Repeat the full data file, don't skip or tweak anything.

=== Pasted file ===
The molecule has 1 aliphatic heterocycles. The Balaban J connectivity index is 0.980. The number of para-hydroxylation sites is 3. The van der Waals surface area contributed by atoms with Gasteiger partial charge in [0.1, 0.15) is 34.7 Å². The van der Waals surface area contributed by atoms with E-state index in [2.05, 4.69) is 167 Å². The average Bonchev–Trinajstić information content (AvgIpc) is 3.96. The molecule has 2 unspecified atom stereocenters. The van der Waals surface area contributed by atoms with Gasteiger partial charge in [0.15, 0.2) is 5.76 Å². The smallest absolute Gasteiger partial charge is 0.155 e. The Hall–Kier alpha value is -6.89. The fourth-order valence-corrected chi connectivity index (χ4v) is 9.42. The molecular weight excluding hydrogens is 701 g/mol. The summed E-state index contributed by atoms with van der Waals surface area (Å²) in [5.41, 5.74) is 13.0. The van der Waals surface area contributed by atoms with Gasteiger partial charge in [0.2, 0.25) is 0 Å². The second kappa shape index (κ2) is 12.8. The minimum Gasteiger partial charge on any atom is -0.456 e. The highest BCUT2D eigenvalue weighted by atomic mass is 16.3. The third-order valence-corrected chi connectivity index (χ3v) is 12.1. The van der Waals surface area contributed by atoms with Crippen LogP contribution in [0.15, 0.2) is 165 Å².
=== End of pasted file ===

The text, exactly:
The molecule has 1 aliphatic heterocycles. The Balaban J connectivity index is 0.980. The number of para-hydroxylation sites is 3. The van der Waals surface area contributed by atoms with Gasteiger partial charge in [0.1, 0.15) is 34.7 Å². The van der Waals surface area contributed by atoms with E-state index in [2.05, 4.69) is 167 Å². The average Bonchev–Trinajstić information content (AvgIpc) is 3.96. The molecule has 2 unspecified atom stereocenters. The van der Waals surface area contributed by atoms with Gasteiger partial charge in [0.15, 0.2) is 5.76 Å². The smallest absolute Gasteiger partial charge is 0.155 e. The Hall–Kier alpha value is -6.89. The fourth-order valence-corrected chi connectivity index (χ4v) is 9.42. The molecular weight excluding hydrogens is 701 g/mol. The summed E-state index contributed by atoms with van der Waals surface area (Å²) in [5.41, 5.74) is 13.0. The van der Waals surface area contributed by atoms with Gasteiger partial charge in [0.2, 0.25) is 0 Å². The second kappa shape index (κ2) is 12.8. The minimum Gasteiger partial charge on any atom is -0.456 e. The highest BCUT2D eigenvalue weighted by atomic mass is 16.3. The third-order valence-corrected chi connectivity index (χ3v) is 12.1. The van der Waals surface area contributed by atoms with Crippen LogP contribution in [0.15, 0.2) is 165 Å².